Writer’s Block – CAT Scan 4

14 thoughts on “Writer’s Block – CAT Scan 4”

1. karuni |

pleasr explain this concept.
Two consecutive no.s are removed from a list of first n natuaral no.s . The average of the remaining no .s is 64/3. What is the product of the two no. that have been removed?

Averge of consecutive numbers.

• Viren |

Product is 210.

• Karuni, I guess the product will be 210 (as Viren has already said).

Suppose there are n numbers initially. That means after removing 2 of them the total is n-2. Also if the average of a set of first n (mostly) consecutive numbers is 64/3 (which is 21.33..) the value of n should be near double this i.e around 42 to 43. Also, n-2 should be a multiple of 3 (since the average has a 3 left in the denominator). So let’s try n-2 = 42 and 39.

Trying n-2 = 42, n becomes 44. Now the 42 numbers sum up to 42 * 64/3 = 896 while the sum of the first 44 numbers is 44 * 45/2 = 990. The two missing numbers would then add to 94 (which cannot be the total for two consecutive numbers and is also too high)

Trying n-2 = 39, n becomes 41. So the 39 numbers add to 39 * 64/3 = 832 while the 41 numbers add to 41 * 42/2 = 861. So the two missing numbers add to 961 – 832 = 29 and so must be 14 and 15. The product will therefore be 210…

Hope this helps!

regards
J

• Ratish |

Hey J,
“Also if the average of a set of first n (mostly) consecutive numbers is 64/3 (which is 21.33..) the value of n should be near double this i.e around 42 to 43.”

I did not understand this. Could you please explain?

Thanks π

2. Ratish, try it for yourself. First, take a set of “n” natural numbers starting from 1. Find the average; this will turn out to be the middle number (or the average of the middle two, for even “n”). So it will be near n/2.

Then remove one of the numbers. Since this removed number will be at most “n”, the average will change by less than n/n i.e. 1. Try it for yourself and see.

By this kind of experimentation, you will develop the “feel” necessary for that statement of mine to make immediate sense.

regards
J

• Ratish |

Ok, I understood what you are trying to say. That when 2 numbers are removed from a set of numbers, the range of the new average varies between (a+ or – 1), where a is the original average of all numbers.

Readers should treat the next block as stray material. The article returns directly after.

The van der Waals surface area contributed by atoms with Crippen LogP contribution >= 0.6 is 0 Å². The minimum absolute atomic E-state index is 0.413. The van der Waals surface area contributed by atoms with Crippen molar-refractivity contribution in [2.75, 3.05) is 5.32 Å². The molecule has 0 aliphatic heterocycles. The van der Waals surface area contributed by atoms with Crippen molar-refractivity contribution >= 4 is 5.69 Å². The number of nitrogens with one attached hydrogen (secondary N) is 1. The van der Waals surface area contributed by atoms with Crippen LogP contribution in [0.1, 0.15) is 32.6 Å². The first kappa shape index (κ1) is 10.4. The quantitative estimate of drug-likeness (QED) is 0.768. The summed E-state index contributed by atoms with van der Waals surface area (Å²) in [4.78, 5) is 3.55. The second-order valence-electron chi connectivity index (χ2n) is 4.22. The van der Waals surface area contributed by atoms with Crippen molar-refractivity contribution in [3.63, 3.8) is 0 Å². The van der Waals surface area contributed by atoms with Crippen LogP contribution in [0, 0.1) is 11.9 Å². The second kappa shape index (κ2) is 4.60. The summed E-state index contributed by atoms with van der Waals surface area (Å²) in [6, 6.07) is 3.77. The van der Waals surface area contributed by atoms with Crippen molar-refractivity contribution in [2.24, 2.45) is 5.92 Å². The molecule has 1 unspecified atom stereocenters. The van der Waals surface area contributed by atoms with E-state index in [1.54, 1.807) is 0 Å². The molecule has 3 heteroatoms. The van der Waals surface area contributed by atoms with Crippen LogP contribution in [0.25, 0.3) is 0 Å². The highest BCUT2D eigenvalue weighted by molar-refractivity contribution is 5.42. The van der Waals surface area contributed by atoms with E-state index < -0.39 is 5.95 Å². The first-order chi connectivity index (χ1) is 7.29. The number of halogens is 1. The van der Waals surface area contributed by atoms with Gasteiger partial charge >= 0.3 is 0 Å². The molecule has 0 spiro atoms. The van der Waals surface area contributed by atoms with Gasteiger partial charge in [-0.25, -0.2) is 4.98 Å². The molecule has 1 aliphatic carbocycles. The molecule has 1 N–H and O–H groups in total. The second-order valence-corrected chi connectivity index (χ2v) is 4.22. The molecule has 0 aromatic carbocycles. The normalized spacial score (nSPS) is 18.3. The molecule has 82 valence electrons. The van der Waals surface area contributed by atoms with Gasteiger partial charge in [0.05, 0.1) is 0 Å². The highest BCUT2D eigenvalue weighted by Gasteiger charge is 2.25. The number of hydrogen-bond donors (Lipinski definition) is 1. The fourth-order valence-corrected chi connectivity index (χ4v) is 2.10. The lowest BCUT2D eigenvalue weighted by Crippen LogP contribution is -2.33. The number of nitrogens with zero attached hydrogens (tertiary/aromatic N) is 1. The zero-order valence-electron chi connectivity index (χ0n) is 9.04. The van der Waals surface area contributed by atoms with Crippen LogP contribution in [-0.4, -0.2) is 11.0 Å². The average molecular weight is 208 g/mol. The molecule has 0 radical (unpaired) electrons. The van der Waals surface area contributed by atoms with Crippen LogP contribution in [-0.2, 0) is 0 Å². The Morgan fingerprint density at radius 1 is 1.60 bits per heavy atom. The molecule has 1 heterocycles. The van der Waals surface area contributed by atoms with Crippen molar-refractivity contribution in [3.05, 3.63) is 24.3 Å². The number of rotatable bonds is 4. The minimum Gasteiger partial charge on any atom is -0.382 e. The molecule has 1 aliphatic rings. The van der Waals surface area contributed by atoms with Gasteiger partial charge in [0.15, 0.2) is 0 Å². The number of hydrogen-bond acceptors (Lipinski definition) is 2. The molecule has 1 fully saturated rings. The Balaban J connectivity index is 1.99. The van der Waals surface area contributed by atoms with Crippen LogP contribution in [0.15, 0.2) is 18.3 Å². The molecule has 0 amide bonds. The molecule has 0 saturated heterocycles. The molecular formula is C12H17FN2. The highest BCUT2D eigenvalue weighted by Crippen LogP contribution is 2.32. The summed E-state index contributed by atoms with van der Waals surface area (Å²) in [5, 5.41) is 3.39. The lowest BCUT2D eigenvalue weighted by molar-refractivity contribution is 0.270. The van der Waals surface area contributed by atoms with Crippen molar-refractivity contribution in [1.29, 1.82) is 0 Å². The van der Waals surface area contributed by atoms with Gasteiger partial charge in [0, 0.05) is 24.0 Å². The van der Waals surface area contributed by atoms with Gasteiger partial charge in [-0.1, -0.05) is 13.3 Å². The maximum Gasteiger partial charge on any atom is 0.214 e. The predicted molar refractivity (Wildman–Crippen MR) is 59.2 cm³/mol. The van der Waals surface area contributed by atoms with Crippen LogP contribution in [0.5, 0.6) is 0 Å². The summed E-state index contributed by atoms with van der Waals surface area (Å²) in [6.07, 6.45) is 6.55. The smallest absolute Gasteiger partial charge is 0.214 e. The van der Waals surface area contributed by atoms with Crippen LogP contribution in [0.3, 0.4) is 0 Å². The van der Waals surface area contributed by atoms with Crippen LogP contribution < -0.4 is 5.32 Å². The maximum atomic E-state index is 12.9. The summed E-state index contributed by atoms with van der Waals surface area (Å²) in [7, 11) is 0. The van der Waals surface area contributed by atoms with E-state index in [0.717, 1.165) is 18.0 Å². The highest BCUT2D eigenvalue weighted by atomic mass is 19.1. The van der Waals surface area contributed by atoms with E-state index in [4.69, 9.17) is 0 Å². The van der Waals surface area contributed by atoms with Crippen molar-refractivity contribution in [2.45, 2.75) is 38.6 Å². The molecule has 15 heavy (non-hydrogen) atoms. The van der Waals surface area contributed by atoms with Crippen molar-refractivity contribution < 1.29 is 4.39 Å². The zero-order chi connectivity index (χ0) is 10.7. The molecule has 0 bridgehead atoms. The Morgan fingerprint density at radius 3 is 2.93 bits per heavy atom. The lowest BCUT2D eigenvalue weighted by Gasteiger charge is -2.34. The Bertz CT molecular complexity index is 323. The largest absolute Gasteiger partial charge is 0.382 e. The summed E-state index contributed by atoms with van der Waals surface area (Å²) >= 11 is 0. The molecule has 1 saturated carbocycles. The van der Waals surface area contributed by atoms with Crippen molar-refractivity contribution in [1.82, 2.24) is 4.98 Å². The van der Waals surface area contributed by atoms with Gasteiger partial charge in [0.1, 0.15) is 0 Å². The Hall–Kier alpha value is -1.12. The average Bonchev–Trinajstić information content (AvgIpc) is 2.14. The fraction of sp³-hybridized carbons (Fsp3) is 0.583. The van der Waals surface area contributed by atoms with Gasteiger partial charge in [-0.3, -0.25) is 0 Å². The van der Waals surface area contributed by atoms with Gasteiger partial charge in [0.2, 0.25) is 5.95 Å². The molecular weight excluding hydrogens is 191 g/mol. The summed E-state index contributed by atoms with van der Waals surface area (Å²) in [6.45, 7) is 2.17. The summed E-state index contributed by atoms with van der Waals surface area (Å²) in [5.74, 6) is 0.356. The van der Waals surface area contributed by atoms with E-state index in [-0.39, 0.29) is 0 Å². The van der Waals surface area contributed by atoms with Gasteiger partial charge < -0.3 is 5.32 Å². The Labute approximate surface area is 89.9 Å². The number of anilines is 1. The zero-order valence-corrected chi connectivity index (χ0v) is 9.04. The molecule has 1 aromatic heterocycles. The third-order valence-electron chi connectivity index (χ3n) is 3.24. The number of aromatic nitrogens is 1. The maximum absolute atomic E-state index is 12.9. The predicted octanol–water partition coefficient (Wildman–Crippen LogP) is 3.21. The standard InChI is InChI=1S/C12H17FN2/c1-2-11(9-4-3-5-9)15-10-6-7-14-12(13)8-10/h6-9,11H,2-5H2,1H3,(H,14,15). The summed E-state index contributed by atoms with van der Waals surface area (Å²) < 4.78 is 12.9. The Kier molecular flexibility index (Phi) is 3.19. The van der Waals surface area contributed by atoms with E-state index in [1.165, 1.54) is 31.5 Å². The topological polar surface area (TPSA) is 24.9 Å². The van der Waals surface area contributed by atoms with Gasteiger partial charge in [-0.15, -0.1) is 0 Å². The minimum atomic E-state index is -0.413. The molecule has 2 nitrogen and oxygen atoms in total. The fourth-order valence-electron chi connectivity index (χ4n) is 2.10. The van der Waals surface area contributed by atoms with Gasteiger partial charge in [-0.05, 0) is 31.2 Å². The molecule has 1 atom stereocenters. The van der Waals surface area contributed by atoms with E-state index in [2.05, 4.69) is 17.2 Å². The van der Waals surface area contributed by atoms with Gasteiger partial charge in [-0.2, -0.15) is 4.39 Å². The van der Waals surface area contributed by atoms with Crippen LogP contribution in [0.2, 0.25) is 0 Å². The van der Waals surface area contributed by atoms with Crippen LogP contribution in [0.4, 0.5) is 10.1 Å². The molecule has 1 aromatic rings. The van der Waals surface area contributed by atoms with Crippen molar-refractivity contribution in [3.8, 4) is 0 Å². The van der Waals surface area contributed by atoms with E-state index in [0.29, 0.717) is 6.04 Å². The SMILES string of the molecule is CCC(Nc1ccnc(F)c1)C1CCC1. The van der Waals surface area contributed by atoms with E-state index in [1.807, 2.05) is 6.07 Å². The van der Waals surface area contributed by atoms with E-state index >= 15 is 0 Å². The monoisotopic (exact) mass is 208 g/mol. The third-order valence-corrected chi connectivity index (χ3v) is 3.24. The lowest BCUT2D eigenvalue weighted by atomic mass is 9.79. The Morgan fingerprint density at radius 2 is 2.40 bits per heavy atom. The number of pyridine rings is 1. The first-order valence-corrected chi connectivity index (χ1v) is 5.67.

Now, you’ve stated above that “if the average of a set of first n (mostly) consecutive numbers is a, the value of n should be near double thisβ (This is after we have removed two numbers)

So, suppose I take the numbers 1,2,3,4,5. Here, n is 5.
When I remove 1 and 2, I am left with an average of 4. So, according to your logic above, n should be nearly double of 4, i.e., 8. But 5 and 8 arent close enough.

Please correct me. Not able to wrap my head around this. π¦

3. Too small a set Ratish. What we are doing is approximation, it will give us a reasonable answer when we take n = 20 or 100, since removing 1 or 2 numbers is a tiny fraction, but if you take say n = 5 you are removing 40% of the numbers at one fell swoop!

regards
J

4. Soumya Jain |

Sir, this is not related to your above post, but will there be apost on question like ‘There are 200 boys.. 150 Got grade A in Maths, 170 got grade A in Science …. what is the minimum number of boys who got Grade A in all subjects? ‘ I just can’t seem to grasp this concept.

• This kind of question is based on the Pigeonhole Principle (though one can also use the Venn diagram logic – Inclusion-Exclusion principle). I am hoping to do a post or three on the PP sometime but so far haven’t managed….

In simple terms, if the above question has 3 subjects and asks 150 in Maths, 170 in Science and 180 in History for example, then say 150 + 170 + 180 – (200*2) = 100. (Idea being we are making all 200 pass in 2 subjects and seeing how many extra “passes” are left over.

regards
J

• Kvothe. |

Eagerly waiting for your post(s) on PP π

5. Mihir |

Would you please elaborate on the 4th question? The cat and tunnel one…
I didn’t understand the explanation provided in the answers.

Also, your posts are wonderful! Thank you, keep posting! π